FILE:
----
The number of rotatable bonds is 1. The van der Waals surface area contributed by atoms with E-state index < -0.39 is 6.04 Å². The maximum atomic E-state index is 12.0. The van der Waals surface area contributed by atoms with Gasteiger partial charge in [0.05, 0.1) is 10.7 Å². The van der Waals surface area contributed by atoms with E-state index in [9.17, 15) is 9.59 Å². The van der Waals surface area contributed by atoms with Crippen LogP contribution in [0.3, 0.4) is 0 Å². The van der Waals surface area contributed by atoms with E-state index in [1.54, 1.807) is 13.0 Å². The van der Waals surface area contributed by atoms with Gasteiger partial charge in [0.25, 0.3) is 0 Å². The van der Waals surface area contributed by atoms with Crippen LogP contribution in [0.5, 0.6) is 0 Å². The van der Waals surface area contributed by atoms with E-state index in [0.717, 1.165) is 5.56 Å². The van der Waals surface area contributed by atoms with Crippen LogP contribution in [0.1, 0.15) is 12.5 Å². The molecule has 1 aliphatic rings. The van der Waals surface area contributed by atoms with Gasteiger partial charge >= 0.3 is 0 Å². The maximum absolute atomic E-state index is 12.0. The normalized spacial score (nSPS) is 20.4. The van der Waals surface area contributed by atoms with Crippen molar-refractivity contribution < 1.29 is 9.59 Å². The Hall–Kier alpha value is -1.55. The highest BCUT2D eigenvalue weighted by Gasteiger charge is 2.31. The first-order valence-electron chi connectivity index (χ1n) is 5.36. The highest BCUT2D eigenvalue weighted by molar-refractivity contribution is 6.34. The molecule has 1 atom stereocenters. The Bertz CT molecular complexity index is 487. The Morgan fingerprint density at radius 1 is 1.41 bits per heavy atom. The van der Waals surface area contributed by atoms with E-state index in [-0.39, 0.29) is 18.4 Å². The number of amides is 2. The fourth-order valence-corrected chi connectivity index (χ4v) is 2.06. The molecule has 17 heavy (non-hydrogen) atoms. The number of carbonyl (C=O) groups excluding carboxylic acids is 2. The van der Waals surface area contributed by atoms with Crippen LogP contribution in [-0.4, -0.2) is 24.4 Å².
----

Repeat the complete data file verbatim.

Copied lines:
The number of rotatable bonds is 1. The van der Waals surface area contributed by atoms with E-state index < -0.39 is 6.04 Å². The maximum atomic E-state index is 12.0. The van der Waals surface area contributed by atoms with Gasteiger partial charge in [0.05, 0.1) is 10.7 Å². The van der Waals surface area contributed by atoms with E-state index in [9.17, 15) is 9.59 Å². The van der Waals surface area contributed by atoms with Crippen LogP contribution in [0.3, 0.4) is 0 Å². The van der Waals surface area contributed by atoms with E-state index in [1.54, 1.807) is 13.0 Å². The van der Waals surface area contributed by atoms with Gasteiger partial charge in [0.25, 0.3) is 0 Å². The van der Waals surface area contributed by atoms with Crippen LogP contribution in [0.5, 0.6) is 0 Å². The van der Waals surface area contributed by atoms with E-state index in [0.717, 1.165) is 5.56 Å². The van der Waals surface area contributed by atoms with Crippen LogP contribution in [0.1, 0.15) is 12.5 Å². The molecule has 1 aliphatic rings. The van der Waals surface area contributed by atoms with Gasteiger partial charge >= 0.3 is 0 Å². The maximum absolute atomic E-state index is 12.0. The normalized spacial score (nSPS) is 20.4. The van der Waals surface area contributed by atoms with Crippen molar-refractivity contribution < 1.29 is 9.59 Å². The Hall–Kier alpha value is -1.55. The highest BCUT2D eigenvalue weighted by Gasteiger charge is 2.31. The first-order valence-electron chi connectivity index (χ1n) is 5.36. The highest BCUT2D eigenvalue weighted by molar-refractivity contribution is 6.34. The molecule has 1 atom stereocenters. The Bertz CT molecular complexity index is 487. The Morgan fingerprint density at radius 1 is 1.41 bits per heavy atom. The van der Waals surface area contributed by atoms with E-state index in [-0.39, 0.29) is 18.4 Å². The number of amides is 2. The fourth-order valence-corrected chi connectivity index (χ4v) is 2.06. The molecule has 17 heavy (non-hydrogen) atoms. The number of carbonyl (C=O) groups excluding carboxylic acids is 2. The van der Waals surface area contributed by atoms with Crippen LogP contribution in [-0.4, -0.2) is 24.4 Å².